Bacteria living within plant tissues without causing disease are referred to as endophytes. Some of these have shown the capacity to enhance plant growth and resistance to biotic and abiotic stresses by various mechanisms (e.g., nitrogen fixation, production of phytohormones, solubilisation of minerals, etc.), therefore, recently attention has been focusing on the role of endophytic bacteria in phytoremediation ([159], [121]). Endophytes have been inoculated and studied, e.g., in hybrid spruce ([27]), lodgepole pine ([28]), Douglas-fir ([29]), poplar and willow. Based on their potential for remediation, three Pseudomonas strains were identified and tested in a clone of hybrid cottonwood (Populus trichocarpa x P. deltoides) ([63]). A large part of the research on this subject has been dealt with the activity of endophytes on hydrocarbons. For instance, in hybrid cottonwood a strain of the endophyte Rhizobium tropici was found active in the degradation of explosives ([50]), as well as a Methylobacterium strain isolated from hybrid poplar (Populus deltoides x P. nigra - [174], [175]); poplar endophytic bacteria have been engineered for enhancing thrichloroethylene degradation ([161]) and [167] observed a horizontal gene transfer of a plasmid conferring toluene degradation.

Concerning specifically heavy metals, it has been observed that heavy metal resistant endophytes are present in various hyperaccumulator plants growing on heavy-metal contaminated soil ([137]). Among herbaceous plants, e.g., shoot endophytes of Thlaspi goesingense were found more tolerant to high nickel concentration than the correspondent rhizospheric bacteria ([79]), endophytic bacteria of Nicotiana tabacum could reduce cadmium phytotoxicity ([111]), recombinant heavy-metal resistant endophytic bacteria were studied in Lolium perenne and Lupinus luteus ([102]). Among woody species, some isolates of hybrid cottonwoods have demonstrated tolerance to heavy metals ([118]); bacteria associated with Zn/Cd-accumulating Salix caprea have been studied regarding their potential to support heavy metal phytoextraction ([93]).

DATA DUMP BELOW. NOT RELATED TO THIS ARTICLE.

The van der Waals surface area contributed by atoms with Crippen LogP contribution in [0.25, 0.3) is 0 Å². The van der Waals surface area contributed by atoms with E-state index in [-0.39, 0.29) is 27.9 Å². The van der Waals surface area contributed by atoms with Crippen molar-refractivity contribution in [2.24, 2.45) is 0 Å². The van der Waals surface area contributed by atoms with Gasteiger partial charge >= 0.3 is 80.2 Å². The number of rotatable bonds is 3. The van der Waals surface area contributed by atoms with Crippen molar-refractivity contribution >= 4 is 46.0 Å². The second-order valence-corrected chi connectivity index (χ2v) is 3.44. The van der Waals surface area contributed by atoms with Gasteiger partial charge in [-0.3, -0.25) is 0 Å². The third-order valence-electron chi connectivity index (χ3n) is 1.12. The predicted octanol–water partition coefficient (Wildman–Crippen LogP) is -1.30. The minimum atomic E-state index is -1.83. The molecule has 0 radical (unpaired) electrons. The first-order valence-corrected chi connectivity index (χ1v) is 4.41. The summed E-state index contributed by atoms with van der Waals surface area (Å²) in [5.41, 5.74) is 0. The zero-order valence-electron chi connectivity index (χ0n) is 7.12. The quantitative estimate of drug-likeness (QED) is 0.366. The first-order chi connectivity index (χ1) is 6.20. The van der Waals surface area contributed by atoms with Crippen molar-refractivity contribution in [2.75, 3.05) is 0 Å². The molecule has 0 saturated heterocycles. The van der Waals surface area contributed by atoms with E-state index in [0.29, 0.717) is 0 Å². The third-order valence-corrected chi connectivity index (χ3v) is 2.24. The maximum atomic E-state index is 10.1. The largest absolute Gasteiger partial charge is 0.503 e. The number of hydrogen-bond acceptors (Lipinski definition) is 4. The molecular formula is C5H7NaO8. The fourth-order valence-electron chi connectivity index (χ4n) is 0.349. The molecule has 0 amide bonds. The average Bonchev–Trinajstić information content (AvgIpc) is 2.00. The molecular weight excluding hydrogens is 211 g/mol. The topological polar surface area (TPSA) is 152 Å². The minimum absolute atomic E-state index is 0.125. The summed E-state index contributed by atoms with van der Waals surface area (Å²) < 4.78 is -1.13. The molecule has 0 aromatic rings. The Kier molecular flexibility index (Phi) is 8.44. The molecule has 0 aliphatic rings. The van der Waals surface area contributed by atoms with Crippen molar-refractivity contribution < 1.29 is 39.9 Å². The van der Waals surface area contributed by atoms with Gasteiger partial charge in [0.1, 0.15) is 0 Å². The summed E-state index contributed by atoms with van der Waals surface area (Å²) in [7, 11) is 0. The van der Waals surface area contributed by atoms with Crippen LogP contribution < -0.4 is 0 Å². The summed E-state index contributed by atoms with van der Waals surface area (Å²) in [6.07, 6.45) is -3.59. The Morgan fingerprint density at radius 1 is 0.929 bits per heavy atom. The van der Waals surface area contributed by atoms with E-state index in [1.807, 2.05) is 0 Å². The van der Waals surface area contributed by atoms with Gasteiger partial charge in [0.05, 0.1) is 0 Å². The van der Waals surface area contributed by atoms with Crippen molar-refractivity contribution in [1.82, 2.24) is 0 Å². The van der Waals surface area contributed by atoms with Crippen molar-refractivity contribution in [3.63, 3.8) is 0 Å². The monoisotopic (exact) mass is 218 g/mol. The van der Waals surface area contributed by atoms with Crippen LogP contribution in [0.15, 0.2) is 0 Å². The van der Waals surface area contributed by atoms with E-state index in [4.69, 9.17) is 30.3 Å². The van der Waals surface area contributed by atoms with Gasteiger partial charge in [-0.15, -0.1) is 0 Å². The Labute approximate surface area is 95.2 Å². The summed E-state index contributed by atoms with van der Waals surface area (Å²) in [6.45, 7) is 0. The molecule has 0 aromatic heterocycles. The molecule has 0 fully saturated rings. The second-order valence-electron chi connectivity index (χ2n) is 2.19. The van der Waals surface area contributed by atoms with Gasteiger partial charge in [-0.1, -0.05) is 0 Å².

Arbuscular mychorrhizas are also well known to be involved in the metal uptake; their presence in the soil may significantly affect the plant response to metal stress ([125]). A vast amount of literature is available on the effects of mycorrhizal colonisation of plants living in heavy metal-polluted soils ([67]), on the protective role of mycorrhizas against heavy-metal induced oxidative stress ([156]), and on their possible role in remediation ([83], [8]). In the hyperaccumulating fern Pteris vittata, for instance, they have been found to increase arsenic uptake ([170]). Adriaensen et al. ([2]) found that Pinus sylvestris seedlings colonized by a Zn-tolerant isolate of Suillus bovinus grew much better and remained physiologically healthier when exposed to elevated Zn concentration than seedlings not inoculated or colonized by a Zn-sensitive isolate. The response to high copper ([169]) and zinc ([101]) concentration was studied on poplar clones inoculated with arbuscular mycorrhizal fungi, while in mycorrhyzed Betula spp. tolerance to zinc ([39]) and Cu and Pb accumulation ([18]) were studied. By X-ray microanalysis of heavy metals, it was found that, in mycorrhized Picea abies seedlings, extracellular complexation of Cd occurred predominantly in the Hartig net hyphae and both extracellular complexation and cytosolic sequestration of Zn occurred in the fungal tissue ([60]). The potential benefits of ectomycorrhizal fungi in protecting their host plants from metal contamination were also investigated by Blaudez et al. ([17]) after testing thirty-nine ectomycorrhizal isolates for their tolerance to cadmium, copper, nickel and zinc. The potential of Salix viminalis and Populus x generosa for the phytoextraction of heavy metals, inoculated or not with the fungus Glomus intraradices, was recently assessed ([15]), while in Eucalyptus globulus grown in Zn-contaminated soil, the improving potential of interactions between saprophytic and arbuscular micorrhizal fungi was investigated ([6]).